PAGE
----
If you would prefer to communicate via the board then post a message back here.
I look forwood to hearing from you and exchanging lots of information. Apart from this I would also be keen to hear what your areas of local studies includes.
Kind regards
Stephen

#10 Sandi

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Posted 02 August 2003 - 10:33 AM

If you do continue this thread off VN, you won't forget to post your research website when it's up, will you?

#11 STEPHENH

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Posted 02 August 2003 - 10:41 AM

Sandi, I promise I wont...If you want to contact me by mail at any time please feel free to press the button!
It did occur to me that I may stress may have another contact for you. (this is a bit complex)! My sister has a freind whos father (who happened to know my mother) went to Beckenham & Penge Grammar during the war. Now I dont know even if he is still alive but I am seeing my sister tomorrow and I will ask her...you never know. I have started to talk to my Auntie about Beckenham in that period. Its a slow process and I dont really want to suddenly present her with bombs ! but watch this space I may be able to come back with some info for you soon !
Kind regards
Stephen

#12 wintrev

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Posted 23 November 2003 - 03:37 PM

In reply to STEPHENH regarding doodlebug recollections - this information might be of some use.
In the summer of 1944 I was an 11 year old schoolboy living in Estcourt Road South Norwood SE25. A doodlebug cut out and dived into the rear garden of No 34
just missing the Woodside to London railway line flattening many houses and causing the deaths of several members of the Barnett family.- Bobby my best friend his mother sister and grandparents. His father was away serving in the RAF and his older sister was working in London.

Apparently they managed to get into their anderson shelter but were unable to get the blast door closed. I lived on the other side of the Road, My family and I dived under the stairs when we heard the doodlebug screaming down - my father had reinforced the staircase with 4x2 timbers - this was thought to be the safest part of the house. Our front door was blown into the Hallway trapping us in until 2 Canadian soldiers helped us out unscathed.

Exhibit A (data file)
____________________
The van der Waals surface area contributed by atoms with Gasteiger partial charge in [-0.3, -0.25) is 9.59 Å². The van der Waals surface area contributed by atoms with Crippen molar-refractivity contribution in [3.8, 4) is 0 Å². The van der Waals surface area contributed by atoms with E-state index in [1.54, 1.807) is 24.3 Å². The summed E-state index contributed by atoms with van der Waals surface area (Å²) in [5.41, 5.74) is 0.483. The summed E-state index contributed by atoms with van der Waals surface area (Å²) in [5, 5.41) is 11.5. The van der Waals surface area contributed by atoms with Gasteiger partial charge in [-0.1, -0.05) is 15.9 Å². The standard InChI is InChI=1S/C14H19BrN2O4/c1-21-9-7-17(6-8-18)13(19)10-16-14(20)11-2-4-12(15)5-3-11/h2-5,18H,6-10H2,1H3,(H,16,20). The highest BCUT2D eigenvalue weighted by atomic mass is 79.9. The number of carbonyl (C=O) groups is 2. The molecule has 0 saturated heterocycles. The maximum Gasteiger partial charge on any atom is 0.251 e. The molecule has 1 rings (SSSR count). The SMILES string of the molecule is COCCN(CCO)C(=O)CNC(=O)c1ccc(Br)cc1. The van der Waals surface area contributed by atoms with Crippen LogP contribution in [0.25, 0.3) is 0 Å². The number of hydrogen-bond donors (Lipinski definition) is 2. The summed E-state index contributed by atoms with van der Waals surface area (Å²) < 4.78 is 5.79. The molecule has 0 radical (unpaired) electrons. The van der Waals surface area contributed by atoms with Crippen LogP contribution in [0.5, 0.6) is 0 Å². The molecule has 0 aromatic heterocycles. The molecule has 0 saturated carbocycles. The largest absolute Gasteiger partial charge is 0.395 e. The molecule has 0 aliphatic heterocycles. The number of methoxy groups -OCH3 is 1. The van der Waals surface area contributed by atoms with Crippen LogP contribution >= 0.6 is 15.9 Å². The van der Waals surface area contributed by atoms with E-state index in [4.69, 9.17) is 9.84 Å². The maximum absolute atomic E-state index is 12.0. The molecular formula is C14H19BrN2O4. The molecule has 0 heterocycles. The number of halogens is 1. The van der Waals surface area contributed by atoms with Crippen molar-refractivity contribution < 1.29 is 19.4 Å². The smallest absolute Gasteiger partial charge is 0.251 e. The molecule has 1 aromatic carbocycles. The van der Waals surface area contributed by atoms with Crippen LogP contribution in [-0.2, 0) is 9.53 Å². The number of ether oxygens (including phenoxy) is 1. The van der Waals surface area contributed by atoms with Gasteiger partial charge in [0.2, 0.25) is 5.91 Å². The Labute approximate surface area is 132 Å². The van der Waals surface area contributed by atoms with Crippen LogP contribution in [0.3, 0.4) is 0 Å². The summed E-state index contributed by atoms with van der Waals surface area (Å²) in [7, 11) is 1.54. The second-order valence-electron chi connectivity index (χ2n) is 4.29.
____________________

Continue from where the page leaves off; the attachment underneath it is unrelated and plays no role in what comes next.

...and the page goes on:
Only 12 days later another doodlebug hit Estcourt Road exactlly opposite on the other side of the Road causing extensive damage But no casualties as the houses were so badly damaged they were uninhabited. The plumbing in our house was still working so we were allowed to stay although the sky was clearly visible through the roof and most of our windows were broken.

#13 STEPHENH

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Posted 25 November 2003 - 05:40 PM

Hi, thankyou very much for this. I have now set up my own web site
www.flyingbombsandrockets.com which is all about the V1's and V'2 and specifically What happened in South London. I have started to record some experiences of South Londoners and may I have your permissions please to use your recollections ?
Thankyou very much indeed
Kind regards
Stephen

#14 lucysmith

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Posted 26 November 2003 - 10:29 AM

When I was researching the history of my house in Maley Avenue I came across a record of a crater in No 8's garden. Not sure what type of bomb made it, I can go and check the info. Also the moldings above the windows of No 1 and 2 Maley Ave are missing due to a bomb dropped nearby (they were trying to hit Tulse Hill railway station). Also, a neighbour who had lived in the street for 40-50 years told me that a bomb landed on Elmcourt Rd (where the school is). Incidentally, this site also used to be an old gravel pit.

#15 STEPHENH

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Posted 27 November 2003 - 08:57 AM

In reply to Lucy,
all information greatfully received !
Im not sure wether this relates to a V1 or not. (Im not What the crater in no 8's garden is.) What I do know is that a V1 fell in the Norwood Road around the Railway bridge area. The V1's used to cause blast damage across a 1/4 mile radius so it is highly possible that the missing moldings you refer to in Maley Avenue are as a result of this. If you are interested in the V1's/V2's in the area my website at www.flyingbombsandrockets.com carries details.
Also if you want to find out more about bombings in your road/area the London Metropolitan Archive in Camberwell have fantastic large scale maps which show the degree of damage and type of bomb down to building level.
Regards
Stephen